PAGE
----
Law should be the only benchmark

Editorial

A POLICE commander says police must not accept or tolerate compensation payments to avoid prosecution for serious criminal charges.
Assistant Commander of Police (ACP) border command Peter Philip last week issued a directive to all police station commanders to not allow any form compensation in their line of duty.
For serious crimes such as murder and rape, the perpetrators must face the law regardless of whether they have shown remorse and have cooperated with police.
Paying compensation should never be seen as a pardoning of the offence by the victim or his or her family because justice has been undermined.
At the same time, taking revenge after is the opposite end of the spectrum but just as wrong.
In Papua New Guinea, a country that has its majority of people living in the rural setting, this practice usually holds sway simply because the law is not present throughout the villages and districts.
People in the rural areas are much less inclined to seek out the police if they can first solve the trouble peacefully and amicably among themselves.
But where does that leave the law and its precepts?
The most common way of solving problems is to give the aggrieved party a payment in the form of valuable goods with the intent of easing tension and to make amends for a wrong committed on another.
The more serious the offence, the bigger the payment.
This practice may have sufficed in a traditional society but it cannot in modern PNG.
ACP Philip wants all perpetrators to go to court so that the law can decide on the appropriate penalties and to also act as a deterrent.
In many regards, compensation demands are seen as an easy out for both parties who do not wish to go through the drawn out process of the courts.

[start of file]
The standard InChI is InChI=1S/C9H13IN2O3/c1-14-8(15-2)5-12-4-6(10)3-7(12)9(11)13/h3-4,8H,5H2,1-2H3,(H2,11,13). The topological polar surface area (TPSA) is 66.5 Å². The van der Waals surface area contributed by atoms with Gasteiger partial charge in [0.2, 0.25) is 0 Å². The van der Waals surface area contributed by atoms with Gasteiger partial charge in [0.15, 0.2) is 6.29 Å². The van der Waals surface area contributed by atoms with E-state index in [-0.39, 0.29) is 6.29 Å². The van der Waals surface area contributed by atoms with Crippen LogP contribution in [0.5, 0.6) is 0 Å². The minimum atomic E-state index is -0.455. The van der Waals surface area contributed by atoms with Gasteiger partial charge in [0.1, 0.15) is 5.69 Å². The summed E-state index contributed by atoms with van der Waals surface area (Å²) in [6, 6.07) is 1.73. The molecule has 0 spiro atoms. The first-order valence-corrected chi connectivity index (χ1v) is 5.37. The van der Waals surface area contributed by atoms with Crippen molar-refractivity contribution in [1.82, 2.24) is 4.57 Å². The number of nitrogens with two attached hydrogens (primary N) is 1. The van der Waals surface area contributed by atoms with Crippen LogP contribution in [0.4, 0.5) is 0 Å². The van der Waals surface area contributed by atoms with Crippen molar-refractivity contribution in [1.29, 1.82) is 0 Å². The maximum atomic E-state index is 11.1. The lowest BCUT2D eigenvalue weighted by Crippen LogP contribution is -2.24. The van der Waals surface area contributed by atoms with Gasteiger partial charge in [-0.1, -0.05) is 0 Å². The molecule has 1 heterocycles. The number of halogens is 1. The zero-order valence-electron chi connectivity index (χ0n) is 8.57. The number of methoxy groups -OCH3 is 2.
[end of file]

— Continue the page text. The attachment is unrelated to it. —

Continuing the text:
There are also selfish reasons for wanting compensation by relatives of the deceased or injured party.
It is not uncommon for relatives to want to benefit from a loss in any way they can.
The danger here is that a murderer could conceivably go unpunished if society deems compensation an acceptable form of justice.
All a criminal would need is sufficient funds to buy his or her way out.
The prospect of such a practice taking root and becoming the norm is surreal to say the least, and would directly lead to the breakdown of law and order and encourage anarchy in the masses of the poor who would not be able to obtain this brand of justice.
Papua New Guineans must decide whether they want to live in a society where law and justice takes precedence over cultural beliefs and practices or one where compensation demands can lead to justice taking a back seat.
This mentality is a threat to law-abiding citizens everywhere and those who believes in the country’s laws and foundations of nationhood.
The onus is on the police and law enforcement agencies not to accept compensation as a means to an end and see that justice is served whenever and wherever possible.
Lawyers – defence and prosecution – have a responsibility to ensure that justice prevails in all matters they are called to and not allow the law to be weakened and diluted.
For progress to be made as a nation, and as a people, the law must be the only bench mark by which we measure ourselves and by which order and peace is maintained.

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